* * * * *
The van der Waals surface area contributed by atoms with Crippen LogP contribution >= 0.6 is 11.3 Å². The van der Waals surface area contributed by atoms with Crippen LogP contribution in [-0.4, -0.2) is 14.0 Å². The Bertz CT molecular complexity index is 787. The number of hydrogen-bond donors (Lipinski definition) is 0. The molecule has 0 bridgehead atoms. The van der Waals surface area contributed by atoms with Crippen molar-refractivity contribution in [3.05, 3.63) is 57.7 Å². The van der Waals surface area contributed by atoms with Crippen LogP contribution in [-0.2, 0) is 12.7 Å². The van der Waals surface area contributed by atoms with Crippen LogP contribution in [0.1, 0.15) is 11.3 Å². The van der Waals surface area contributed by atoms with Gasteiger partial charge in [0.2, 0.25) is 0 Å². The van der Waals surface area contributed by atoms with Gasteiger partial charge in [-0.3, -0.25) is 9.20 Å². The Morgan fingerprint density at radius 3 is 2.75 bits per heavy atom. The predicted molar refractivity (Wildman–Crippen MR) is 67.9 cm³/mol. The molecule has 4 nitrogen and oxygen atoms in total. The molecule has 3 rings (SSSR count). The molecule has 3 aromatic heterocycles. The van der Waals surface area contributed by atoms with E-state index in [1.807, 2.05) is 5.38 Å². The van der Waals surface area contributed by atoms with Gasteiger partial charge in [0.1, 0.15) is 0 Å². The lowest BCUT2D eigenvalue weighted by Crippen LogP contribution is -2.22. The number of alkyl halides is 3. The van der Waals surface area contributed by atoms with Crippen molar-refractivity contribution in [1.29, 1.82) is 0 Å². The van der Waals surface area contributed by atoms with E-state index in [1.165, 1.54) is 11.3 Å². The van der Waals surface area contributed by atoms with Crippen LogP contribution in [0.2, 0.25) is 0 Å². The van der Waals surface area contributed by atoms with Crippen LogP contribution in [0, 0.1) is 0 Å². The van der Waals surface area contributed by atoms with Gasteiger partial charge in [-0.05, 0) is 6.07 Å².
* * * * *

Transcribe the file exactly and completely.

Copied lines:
The van der Waals surface area contributed by atoms with Crippen LogP contribution >= 0.6 is 11.3 Å². The van der Waals surface area contributed by atoms with Crippen LogP contribution in [-0.4, -0.2) is 14.0 Å². The Bertz CT molecular complexity index is 787. The number of hydrogen-bond donors (Lipinski definition) is 0. The molecule has 0 bridgehead atoms. The van der Waals surface area contributed by atoms with Crippen molar-refractivity contribution in [3.05, 3.63) is 57.7 Å². The van der Waals surface area contributed by atoms with Crippen LogP contribution in [-0.2, 0) is 12.7 Å². The van der Waals surface area contributed by atoms with Crippen LogP contribution in [0.1, 0.15) is 11.3 Å². The van der Waals surface area contributed by atoms with Gasteiger partial charge in [0.2, 0.25) is 0 Å². The van der Waals surface area contributed by atoms with Gasteiger partial charge in [-0.3, -0.25) is 9.20 Å². The Morgan fingerprint density at radius 3 is 2.75 bits per heavy atom. The predicted molar refractivity (Wildman–Crippen MR) is 67.9 cm³/mol. The molecule has 4 nitrogen and oxygen atoms in total. The molecule has 3 rings (SSSR count). The molecule has 3 aromatic heterocycles. The van der Waals surface area contributed by atoms with E-state index in [1.807, 2.05) is 5.38 Å². The van der Waals surface area contributed by atoms with Gasteiger partial charge in [0.1, 0.15) is 0 Å². The lowest BCUT2D eigenvalue weighted by Crippen LogP contribution is -2.22. The number of alkyl halides is 3. The van der Waals surface area contributed by atoms with Crippen molar-refractivity contribution in [1.29, 1.82) is 0 Å². The van der Waals surface area contributed by atoms with E-state index in [1.165, 1.54) is 11.3 Å². The van der Waals surface area contributed by atoms with Crippen LogP contribution in [0.2, 0.25) is 0 Å². The van der Waals surface area contributed by atoms with Crippen LogP contribution in [0, 0.1) is 0 Å². The van der Waals surface area contributed by atoms with Gasteiger partial charge in [-0.05, 0) is 6.07 Å².